Garret Dixon, far right, looked for people to help him get started with cotton, including farm mentors and Extension specialists. He is pictured in his 2020 cotton field with Ron Smith, longtime Extension entomologist at Auburn University, and Shane Smith, Garrett's crop consultant.

He added peanuts for a rotation in 2019.

This year, he will grow 600 acres, which will include Deltapine 1646 and a bit of DPL 2038 for the cotton and FloRun331 and AU-NPL 17 for peanuts. He's on to a system now, "but it's still a moving target and it can always get better," he said. "For example, I don't think my soil fertility will ever be like the Midwest with our sandy soil type, but I've watched the CEC (Cation exchange capacity) values increase and that's encouraging."

The rotation

He's looking at three-year cotton to one-year peanut rotation, soil sampling a 2.5 acre grid every three years. Each year before every acre of cotton, he applies chicken littler, which goes out with his variable-rate spreader. He also variable rates his lime and gympsum. He used wheat cover when he first started because it was the cheapest, but on the guidance of a mentor farmer switched to rye, which provides more biomass for him.

He strip-tills into the cover. The land will only be broken every three years from peanut digging.

He is mostly non-irrigated, but this year, he is installing his first pivot, which will cover about 75 acres. He irrigates some fields with a travelling gun.

Even with freak hail damage and near-record rainfall in 2020 for his region, he averaged 900 pounds per acre on his cotton, which he thinks he's getting closer to dialing in. His peanuts still need some work, he said.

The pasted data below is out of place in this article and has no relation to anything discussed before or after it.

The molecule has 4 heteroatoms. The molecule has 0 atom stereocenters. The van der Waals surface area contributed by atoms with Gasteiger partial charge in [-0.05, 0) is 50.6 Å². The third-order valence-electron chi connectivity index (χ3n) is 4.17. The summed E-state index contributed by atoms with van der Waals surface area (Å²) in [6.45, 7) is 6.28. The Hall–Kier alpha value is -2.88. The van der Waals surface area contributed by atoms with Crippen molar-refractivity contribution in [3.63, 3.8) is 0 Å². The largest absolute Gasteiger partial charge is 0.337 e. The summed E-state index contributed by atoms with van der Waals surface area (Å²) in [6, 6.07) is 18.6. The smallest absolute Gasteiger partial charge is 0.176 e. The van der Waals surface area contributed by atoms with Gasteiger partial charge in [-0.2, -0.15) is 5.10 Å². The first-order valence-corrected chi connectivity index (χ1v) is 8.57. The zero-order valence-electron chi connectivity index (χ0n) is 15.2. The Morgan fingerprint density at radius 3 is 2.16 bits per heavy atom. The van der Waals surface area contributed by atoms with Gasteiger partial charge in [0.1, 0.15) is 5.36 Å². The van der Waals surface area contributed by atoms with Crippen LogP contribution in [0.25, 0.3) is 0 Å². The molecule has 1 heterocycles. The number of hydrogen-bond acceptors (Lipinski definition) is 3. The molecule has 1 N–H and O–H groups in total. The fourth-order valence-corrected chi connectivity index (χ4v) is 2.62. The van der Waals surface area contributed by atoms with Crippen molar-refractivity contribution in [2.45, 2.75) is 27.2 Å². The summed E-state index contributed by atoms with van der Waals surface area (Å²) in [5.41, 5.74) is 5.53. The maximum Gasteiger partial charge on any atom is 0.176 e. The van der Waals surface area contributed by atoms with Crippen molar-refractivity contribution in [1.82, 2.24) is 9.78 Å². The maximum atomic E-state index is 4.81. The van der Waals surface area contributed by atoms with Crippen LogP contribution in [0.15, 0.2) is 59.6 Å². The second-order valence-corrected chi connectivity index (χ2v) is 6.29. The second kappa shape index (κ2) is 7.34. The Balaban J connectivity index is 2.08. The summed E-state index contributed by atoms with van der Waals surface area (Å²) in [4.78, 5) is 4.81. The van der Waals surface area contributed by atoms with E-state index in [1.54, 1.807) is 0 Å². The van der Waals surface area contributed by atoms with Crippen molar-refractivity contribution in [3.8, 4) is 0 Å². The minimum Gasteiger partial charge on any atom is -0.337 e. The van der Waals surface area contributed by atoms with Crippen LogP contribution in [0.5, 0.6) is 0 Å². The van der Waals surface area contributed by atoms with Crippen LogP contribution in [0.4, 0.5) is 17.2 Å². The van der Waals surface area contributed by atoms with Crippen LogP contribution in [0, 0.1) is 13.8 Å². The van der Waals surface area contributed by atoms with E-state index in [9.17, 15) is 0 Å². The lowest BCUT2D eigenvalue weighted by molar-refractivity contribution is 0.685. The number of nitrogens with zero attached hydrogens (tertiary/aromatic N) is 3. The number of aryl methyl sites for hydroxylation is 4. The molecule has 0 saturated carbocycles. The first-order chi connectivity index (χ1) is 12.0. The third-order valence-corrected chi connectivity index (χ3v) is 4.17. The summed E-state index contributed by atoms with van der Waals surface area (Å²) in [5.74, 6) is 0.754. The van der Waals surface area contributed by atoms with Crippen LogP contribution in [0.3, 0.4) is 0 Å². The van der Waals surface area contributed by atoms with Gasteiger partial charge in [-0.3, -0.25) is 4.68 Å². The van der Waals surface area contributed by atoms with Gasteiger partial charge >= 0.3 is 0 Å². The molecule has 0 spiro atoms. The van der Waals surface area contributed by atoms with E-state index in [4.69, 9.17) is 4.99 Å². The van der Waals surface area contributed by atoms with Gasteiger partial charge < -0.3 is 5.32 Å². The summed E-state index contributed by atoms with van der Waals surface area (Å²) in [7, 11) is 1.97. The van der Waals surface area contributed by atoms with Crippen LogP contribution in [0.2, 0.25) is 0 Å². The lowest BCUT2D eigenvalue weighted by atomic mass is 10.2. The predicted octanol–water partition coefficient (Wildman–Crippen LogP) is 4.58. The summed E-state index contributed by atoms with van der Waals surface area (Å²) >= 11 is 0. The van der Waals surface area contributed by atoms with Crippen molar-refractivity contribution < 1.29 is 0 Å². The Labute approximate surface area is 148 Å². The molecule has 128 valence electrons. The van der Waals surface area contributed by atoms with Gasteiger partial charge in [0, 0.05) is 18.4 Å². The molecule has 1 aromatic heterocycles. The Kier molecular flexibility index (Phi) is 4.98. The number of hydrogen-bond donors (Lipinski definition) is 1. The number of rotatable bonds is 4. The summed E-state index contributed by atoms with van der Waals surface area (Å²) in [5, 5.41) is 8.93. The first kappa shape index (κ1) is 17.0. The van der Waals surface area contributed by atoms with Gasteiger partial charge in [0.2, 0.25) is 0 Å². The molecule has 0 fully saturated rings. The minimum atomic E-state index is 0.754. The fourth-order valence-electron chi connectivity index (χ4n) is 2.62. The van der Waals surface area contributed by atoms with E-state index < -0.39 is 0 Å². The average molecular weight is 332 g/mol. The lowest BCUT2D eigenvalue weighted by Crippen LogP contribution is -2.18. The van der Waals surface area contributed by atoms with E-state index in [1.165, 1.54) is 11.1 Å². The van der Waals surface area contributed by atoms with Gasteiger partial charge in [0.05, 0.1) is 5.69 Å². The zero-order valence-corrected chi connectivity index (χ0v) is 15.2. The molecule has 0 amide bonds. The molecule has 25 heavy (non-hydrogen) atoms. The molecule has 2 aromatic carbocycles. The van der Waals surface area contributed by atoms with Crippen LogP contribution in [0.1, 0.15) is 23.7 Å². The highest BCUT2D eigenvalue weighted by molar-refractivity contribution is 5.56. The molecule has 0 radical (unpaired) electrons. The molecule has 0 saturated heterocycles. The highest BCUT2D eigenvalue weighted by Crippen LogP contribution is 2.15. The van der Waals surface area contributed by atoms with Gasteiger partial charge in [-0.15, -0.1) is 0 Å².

His peanuts averaged around 3,000 pounds per acre. He is still dialing in the peanuts. In 2019, he had some quality issues, hitting more Seg 3s then he'd like. In 2020, his quality was much better, but with a wet harvest he felt he had too many falling off the vine. He also believes he was spreading his lime too late before planting and not giving the soil Ph enough time to move. He used dry inoculant the last two years, but will switch to a liquid product for this year's peanut planting.

He said 2021 does look better for pricing and he has contracted his peanuts at a better price than last year. He markets his cotton through Staplcoton.


Dixon appreciates good networking and connections. For him, that's part of farming. He met Robin while attending Auburn University. They married in 2017. She is an agriscience teacher and FFA advisor.

In college, Dixon was Auburn University Young Farmers chairman and in 2019 the Alabama Farmers Federation’s State Young Farmers Committee chair. He served on the federation's state board of directors as an ex-officio member. He's a champion for organization and for getting young farmers involved.

"The federation and Extension Service along with FFA are all good organizations. And for us being involved, getting to know other farmers and young farmers who want to get started, too, has been very beneficial and rewarding," he said.

Hide comments


  • Allowed HTML tags: <em> <strong> <blockquote> <br> <p>

Plain text

  • No HTML tags allowed.
  • Web page addresses and e-mail addresses turn into links automatically.
  • Lines and paragraphs break automatically.